Billy Bob Thornton’s critique of reality TV, humanity

Appearing on Oprah’s Master Class Sunday night, actor Billy Bob Thornton issued a devastating critique not only of reality TV’s obsession with competitions and similarly themed shows, but of viewers’ desire to see others fail instead of experiencing the “magic” in life.

“We’re just living in a time that’s just become judgmental and everybody wants to see failure, they want to see people knocked off the hill. You can’t have a television show without a competition because they want to see who cries this week and who goes downhill, who gets kicked out. We don’t need one show about cupcakes, as far as I’m concerned, but you know what, if you want one, okay, that’s fine. Let’s have a show about cupcakes. But does it have to be a fucking competition? Do you have to have Cupcake Wars? And I’m sure people who have been in war kind of take offense to that because, seriously, it’s not that goddamn dangerous to make a cupcake. I guess I’m just really ready for people to kind of settle down and know each other again and root for each other as opposed to look for the faults in each other. And maybe that’s why I keep thinking about and making stories from another time, you know, another time and another place. There’s a lot of great stuff in life from the top to the bottom and from the left to the right. Life is magical, and I guess my thing is, I wish that people wanted that magic.”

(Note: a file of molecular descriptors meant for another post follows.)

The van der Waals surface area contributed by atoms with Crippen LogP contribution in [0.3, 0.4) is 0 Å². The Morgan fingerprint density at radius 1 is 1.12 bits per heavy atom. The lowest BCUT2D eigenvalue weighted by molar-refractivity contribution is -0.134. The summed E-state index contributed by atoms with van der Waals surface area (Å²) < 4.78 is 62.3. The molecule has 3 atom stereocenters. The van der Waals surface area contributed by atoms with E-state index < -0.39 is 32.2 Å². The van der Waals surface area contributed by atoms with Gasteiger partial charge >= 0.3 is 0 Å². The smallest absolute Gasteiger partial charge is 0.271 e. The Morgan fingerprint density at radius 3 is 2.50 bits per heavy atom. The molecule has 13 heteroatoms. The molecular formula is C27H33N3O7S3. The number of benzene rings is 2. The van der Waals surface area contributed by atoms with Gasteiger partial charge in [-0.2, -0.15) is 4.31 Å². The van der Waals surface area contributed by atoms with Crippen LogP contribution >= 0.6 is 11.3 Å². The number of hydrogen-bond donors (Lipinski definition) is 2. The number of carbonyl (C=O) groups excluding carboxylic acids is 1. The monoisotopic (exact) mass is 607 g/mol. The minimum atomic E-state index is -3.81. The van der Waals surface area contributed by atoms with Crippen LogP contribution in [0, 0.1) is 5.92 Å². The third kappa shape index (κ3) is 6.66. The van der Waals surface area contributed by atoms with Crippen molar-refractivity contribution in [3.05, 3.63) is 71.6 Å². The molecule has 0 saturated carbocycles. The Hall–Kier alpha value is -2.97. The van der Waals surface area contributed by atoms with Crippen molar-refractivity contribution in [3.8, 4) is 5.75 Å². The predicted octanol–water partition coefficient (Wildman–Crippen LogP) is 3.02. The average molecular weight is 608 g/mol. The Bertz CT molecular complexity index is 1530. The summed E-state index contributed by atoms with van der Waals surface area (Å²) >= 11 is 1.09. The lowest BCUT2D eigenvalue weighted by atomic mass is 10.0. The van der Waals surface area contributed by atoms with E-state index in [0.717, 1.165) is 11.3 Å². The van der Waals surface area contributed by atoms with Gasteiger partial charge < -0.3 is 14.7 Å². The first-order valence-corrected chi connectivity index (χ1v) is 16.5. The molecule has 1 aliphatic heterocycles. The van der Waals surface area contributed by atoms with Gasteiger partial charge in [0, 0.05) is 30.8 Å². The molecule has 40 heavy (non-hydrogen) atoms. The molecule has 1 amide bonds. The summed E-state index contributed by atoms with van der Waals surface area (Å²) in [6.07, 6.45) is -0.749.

The Quest ends its journey stronger than it began

Verlox from The Quest

A review of the finale of summer's best reality series, which wasn't always perfect but was thoroughly entertaining right down to the finish, which included phenomenal challenges and special effects. Will ABC give it a second season?

Plus: an interview with the actor who played Verlox and the ogre.


Shark Tank is getting a spin-off

Shark Tank

Companies that get deals on the show will be followed for this new spin-off.

Also: Before the show began, Shark Barbara Corcoran was cast and then replaced--but then she sent this amazing e-mail and won the job.

about the writer

Andy Dehnart is a journalist who has covered reality television for more than 15 years and created reality blurred in 2000. A member of the Television Critics Association, his writing and criticism about television, culture, and media has appeared on NPR and in Playboy, Buzzfeed, and many other publications. Andy, 36, also directs the journalism program at Stetson University in Florida, where he teaches creative nonfiction and journalism. He has an M.F.A. in nonfiction writing and literature from Bennington College. More about reality blurred and Andy.